I am starting to write this on the evening of our February meeting, in the hope that the excitement of our wee group will be evident in my post. Such a fun meeting, with great chat and, for the first time ever, a vast difference of opinion on this book.
The light between oceans – M L Stedman
The blurb read well, it could be a little bit thriller-like? maybe a twist that would keep you on the edge of your seat? I had high hopes, those were dashed pretty early in the book, and I ploughed through, what became for me a two week endurance test. I did not enjoy this book at all, I did not like any of the characters (with the exception of Septimus) enough to be anything other than frustrated by their inability to just do the right thing!! The story was longer than it needed to be, I got bored with life on Janus, and couldn’t care less if the boat was back with supplies. It was a romance, with no great passion, it was a character lead story with no great characters, and I was glad to reach the end, which was all a bit too Hollywood for me, BUT I did not say any of this whilst we discussed the book because It became clear to me quite early in the discussion that most of the group really enjoyed it, so I kept my mouth shut.
The group loved the characters, and felt some sympathy for the main characters, they loved the writing and the descriptions of the island. I asked questions and I tried to encourage chat, but did not offer much by way of opinion (which is really unusual for me), and I listened, to try and understand why they loved it so much. The story was certainly one of flawed humans, which can be fascinating (Ove for example), but in order for flaws to make a person interesting, you have to like the person beneath, the group did like Tom and Hannah, so they felt involved in the story where I did not. At one point, whilst reading the book I googled to see if M L Stedman was Australian (she is), because to me it read like an author who was not from Australia, throwing in the odd very Australian word randomly, it did not feel authentic.
It was towards the end of the discussion that I noticed Sam giving me knowing looks, I have known this girl way too long to be able to fool her. I reached the end of the questions, she looked at me again, as if to say “well??? Come on Mel, just say it!” so I did, “I hated this book” to which she shouted “Me too!” and then we had our little rant, which surprised the others almost as much as their love for the book had surprised us. This was the first time that there has been such a division in the group, and that is a wonderful thing, everyone feels free to express their opinion. Usually we rate books and there is a small variation, tonight the ratings went from 1.5* – 5* and that is quite something. I gave the book 2* because I liked Septimus, and the science bit about the light in the lighthouse, and I thought the scenery was well described. I would not recommend the book, however 5 of 7 would, so I will have to let you judge for yourselves.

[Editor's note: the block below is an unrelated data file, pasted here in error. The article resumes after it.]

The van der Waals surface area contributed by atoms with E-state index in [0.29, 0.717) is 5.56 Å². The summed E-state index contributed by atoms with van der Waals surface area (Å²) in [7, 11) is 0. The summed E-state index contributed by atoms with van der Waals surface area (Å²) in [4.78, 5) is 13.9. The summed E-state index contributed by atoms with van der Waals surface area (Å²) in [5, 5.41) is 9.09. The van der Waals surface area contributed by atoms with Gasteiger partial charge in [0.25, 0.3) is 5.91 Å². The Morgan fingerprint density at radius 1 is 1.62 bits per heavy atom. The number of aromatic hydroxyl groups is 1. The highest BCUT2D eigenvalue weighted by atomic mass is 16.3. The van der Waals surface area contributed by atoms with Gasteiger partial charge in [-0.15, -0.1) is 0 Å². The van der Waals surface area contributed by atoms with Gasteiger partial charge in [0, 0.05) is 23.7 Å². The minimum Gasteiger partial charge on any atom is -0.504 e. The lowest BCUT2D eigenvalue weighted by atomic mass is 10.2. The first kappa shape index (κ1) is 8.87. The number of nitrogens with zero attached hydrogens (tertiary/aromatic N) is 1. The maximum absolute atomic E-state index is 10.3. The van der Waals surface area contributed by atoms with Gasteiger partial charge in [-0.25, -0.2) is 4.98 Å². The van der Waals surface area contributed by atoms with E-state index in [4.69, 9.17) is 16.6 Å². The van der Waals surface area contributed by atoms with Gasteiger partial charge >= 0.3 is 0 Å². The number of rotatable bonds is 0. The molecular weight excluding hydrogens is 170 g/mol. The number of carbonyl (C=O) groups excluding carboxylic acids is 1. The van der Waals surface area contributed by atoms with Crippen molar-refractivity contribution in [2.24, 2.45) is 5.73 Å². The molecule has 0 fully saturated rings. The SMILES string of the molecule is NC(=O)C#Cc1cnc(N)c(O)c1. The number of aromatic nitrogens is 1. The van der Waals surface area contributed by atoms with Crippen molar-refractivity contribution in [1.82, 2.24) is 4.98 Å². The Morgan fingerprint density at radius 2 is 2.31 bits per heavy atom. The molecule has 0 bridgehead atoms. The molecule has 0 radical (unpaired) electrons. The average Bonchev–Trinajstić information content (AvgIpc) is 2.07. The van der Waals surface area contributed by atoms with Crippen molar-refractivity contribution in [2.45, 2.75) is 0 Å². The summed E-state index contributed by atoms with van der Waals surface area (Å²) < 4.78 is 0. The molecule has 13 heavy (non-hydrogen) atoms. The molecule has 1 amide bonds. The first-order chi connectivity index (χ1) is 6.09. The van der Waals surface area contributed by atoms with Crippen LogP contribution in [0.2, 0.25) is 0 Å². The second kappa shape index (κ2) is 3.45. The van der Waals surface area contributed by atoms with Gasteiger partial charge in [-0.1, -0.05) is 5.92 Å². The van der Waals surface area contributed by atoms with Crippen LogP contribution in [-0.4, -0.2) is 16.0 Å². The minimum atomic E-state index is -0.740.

The picture of Dorian Gray – Oscar Wilde
I chose this book for the group, as I thought I really ought to read it. I knew very little about the story, apart from the fact that Dorian Gray keeps a portrait in the attic which ages whilst he says young. The book is easy to read, and being around 200 pages it is fairly quick to get through, but my copy was hard going, with too many words per page, as is often the case with reprinted classics.
The story starts well, there are three main characters, Basil (the artist) who has fallen for Dorian Gray, and spends as much time painting him as possible, and Lord Henry (Harry) who is articulate and philosophical and lives a life of frivolity. It also ends well; on the eve of Dorian’s 28th birthday, the book takes a dark turn and becomes a bit more gothic horror in style, and from that point I was hooked. I did think of an alternative ending that I would have preferred, and another group member thought of a third option, which was also very good. There was a point, somewhere in the middle of the book where I lost interest, but it definitely got much better and held my attention.
For me the story (concept) was brilliant, the writing was not as good, and I do wonder if Wilde felt he needed to pad the story a little in the middle. The group rated the book a solid 3.5*, I gave it 4* and am glad I can cross it off my list of books that I really should read.